Acute P. aeruginosa pneumonia, both in rodents and humans, is characterized by a high 1- to 3-day mortality (33,50) and histologically presents as multilobar confluent pneumonia (54) causing high alveolar neutrophilic infiltration along with vascular congestion, alveolitis and alveolar collapse (Figure 2B,C). The inflammatory response towards acute P. aeruginosa pneumonia is chiefly governed by expression of proinflammatory cytokines including TNFα, IFNγ, IL-1α, IL-1β and IL-12 as well as chemotactic molecules such as IL-8 secreted by innate immune cells, epithelial cells and alveolar macrophages that result in neutrophil recruitment to the site of infection (54-57). However, the choice of inoculum dose is of high importance because a relatively high dose of P. aeruginosa causes a more marked increase in production of cytokines in the early time-points compared to lower doses (50) and thus has important consequences for studying pneumonia development.
Ventilator-associated pneumonia model
As described above, mechanical ventilation by itself is an important component in the pathogenesis of VAP, however, spontaneous development of pneumonia that occurs naturally in patients, is induced in mechanically ventilated animals most frequently by co-challenging with a bacterial inoculum. Interestingly, mechanical ventilation has been shown to cause a sterile inflammatory response in the lung leading to tissue damage caused by different mechanisms such as overstretching of the lung, barotrauma and volutrauma, leakage of air due to disruption of the airspace wall, pulmonary edema and atelectrauma (repeated opening and closing of alveoli) (58-61). Mechanical ventilation-associated lung inflammation is marked by an upregulation of proinflammatory cytokines such as TNFα, IFNγ, IL-6 and IL-1α and IL-1β (62-68) combined with chemokine release including IL-8 and CXCL-1 (69). However, mechanical ventilation also has been shown to cause a lowered natural killer cell activity and reduced MIP-2 and IL-10 expression in splenocyte proliferation assays from mechanically ventilated rats (67). Moreover, host immune response alters when different ventilation strategies are used (70) and therefore, clinically relevant ventilation strategies similar to those applied in patients of 8 mL/kg tidal volume or less should be used in animals to accurately mimic lung inflammation caused by mechanical ventilation.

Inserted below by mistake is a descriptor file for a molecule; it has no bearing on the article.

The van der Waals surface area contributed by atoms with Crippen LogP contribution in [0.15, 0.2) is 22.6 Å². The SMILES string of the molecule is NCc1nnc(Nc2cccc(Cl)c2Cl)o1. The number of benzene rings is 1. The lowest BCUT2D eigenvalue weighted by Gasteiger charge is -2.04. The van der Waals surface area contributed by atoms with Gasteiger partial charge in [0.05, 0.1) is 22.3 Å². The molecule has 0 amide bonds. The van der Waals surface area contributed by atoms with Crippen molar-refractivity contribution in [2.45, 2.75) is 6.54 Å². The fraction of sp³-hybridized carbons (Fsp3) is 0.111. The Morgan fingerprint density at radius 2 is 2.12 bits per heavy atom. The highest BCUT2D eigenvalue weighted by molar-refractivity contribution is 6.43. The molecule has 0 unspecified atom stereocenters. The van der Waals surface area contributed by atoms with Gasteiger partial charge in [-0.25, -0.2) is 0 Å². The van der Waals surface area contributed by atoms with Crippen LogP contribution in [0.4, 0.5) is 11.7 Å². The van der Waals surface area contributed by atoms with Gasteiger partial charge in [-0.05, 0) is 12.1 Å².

To establish VAP animal models, two main strategies have been used. In the first strategy, bacteria are injected into the lungs prior to mechanical ventilation (71,72) (Figure 1). A second strategy uses bacterial instillation after ventilation and mimics the more natural disease evolution (31,32) where mechanical ventilation precedes bacterial infection occurring in VAP patients. VAP models display similar histological features as compared to the direct acute pneumonia model (Figure 2C), however, VAP animal model show an increased bacterial lung burden, a more severe disease progression and a higher mortality compared to animals that received the same bacterial dose without prior ventilation (31,32) (Figure 2B).